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Tuesday, June 22, 2021

Plight of children in Afghanistan highlighted

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KABUL: Nowhere in the world are children suffering as much as in Afghanistan, a top UN official has said. Radhika Coomaraswamy, special representative of the UN Secretary-General for Children and Armed Conflict, told reporters in Kabul on 3 July that during her six-day visit to Afghanistan she had found that “it takes an Afghan child a very long time to smile.” The conflict had killed, maimed and affected an increasing number of children, she said.

Coomaraswamy did not give any specific figures but said the number of children exploited by anti-government forces for military purposes had increased over the past few months. Children had also been used as “suicide attackers” by the Taliban, she said. “This is a terrible situation… we urge all parties to the conflict, especially anti-government forces, to take measures to prevent the use of children in conflict.”

Children were also being recruited into the Afghan National Police and pro-government militias, where they were vulnerable to sexual abuse, Coomaraswamy said.
“This is illegal and should be eradicated.” According to the UN, children have been detained by all the warring parties, but no one knows exactly how many children are being held in detention centers – even those run by US forces and the government.

The UN Children’s Fund (UNICEF) said children were often at even greater risk than those directly involved in the conflict. “Children are easy targets… They are especially vulnerable to two insurgent techniques utilised in Iraq and then in Afghanistan: suicide bombings and improvised explosive devices, also called roadside bombs,” the UNICEF Child Alert Report 2007 stated.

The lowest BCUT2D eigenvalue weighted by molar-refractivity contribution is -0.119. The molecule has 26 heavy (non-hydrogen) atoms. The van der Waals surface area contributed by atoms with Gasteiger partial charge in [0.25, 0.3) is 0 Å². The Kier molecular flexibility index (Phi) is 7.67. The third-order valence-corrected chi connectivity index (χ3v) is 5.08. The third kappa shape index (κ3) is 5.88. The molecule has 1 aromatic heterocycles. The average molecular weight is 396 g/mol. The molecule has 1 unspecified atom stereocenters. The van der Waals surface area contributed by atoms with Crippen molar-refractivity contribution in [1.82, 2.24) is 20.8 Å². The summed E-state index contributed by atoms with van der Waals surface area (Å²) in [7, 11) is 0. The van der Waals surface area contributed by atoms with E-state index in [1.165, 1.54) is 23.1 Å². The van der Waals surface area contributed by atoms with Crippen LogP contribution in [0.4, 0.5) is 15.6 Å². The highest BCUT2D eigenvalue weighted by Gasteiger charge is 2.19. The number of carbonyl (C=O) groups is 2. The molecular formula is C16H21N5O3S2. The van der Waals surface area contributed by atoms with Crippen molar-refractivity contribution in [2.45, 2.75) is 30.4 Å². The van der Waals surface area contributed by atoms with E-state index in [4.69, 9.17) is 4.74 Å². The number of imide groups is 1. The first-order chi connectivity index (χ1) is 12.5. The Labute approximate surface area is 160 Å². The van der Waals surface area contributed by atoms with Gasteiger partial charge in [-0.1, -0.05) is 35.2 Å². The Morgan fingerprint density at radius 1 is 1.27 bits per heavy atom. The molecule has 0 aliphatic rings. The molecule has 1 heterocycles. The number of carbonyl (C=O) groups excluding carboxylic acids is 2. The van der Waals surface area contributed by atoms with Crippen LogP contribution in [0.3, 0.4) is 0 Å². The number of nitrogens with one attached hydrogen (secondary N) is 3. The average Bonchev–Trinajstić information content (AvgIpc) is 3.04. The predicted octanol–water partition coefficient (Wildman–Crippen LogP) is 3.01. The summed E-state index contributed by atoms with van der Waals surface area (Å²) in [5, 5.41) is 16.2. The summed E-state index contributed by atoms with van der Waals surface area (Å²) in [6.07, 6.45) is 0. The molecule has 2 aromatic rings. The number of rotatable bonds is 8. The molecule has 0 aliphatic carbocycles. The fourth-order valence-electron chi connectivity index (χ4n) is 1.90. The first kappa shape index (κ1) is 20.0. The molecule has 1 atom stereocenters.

Afghan children have also been killed, wounded, displaced and traumatized by the “intensive use of air power” by international forces, the report said. Over six million students are now enrolled at schools, with almost 40 percent of them girls, according to the Ministry of Education. However, an increasing number of attacks on schools by gunmen associated with Taliban insurgents and other anti-government elements have seriously threatened educational progress. There have been 311 confirmed attacks on schools in the past 18 months, resulting in 84 deaths and 115 injuries (to schoolchildren, teachers and other school employees). Hundreds of schools in insecure areas have had to close, UNICEF reported.-SANA

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Rubab Saleemhttp://www.rubabsaleem.com
Rubab Saleem is Editor of Pakistan Times
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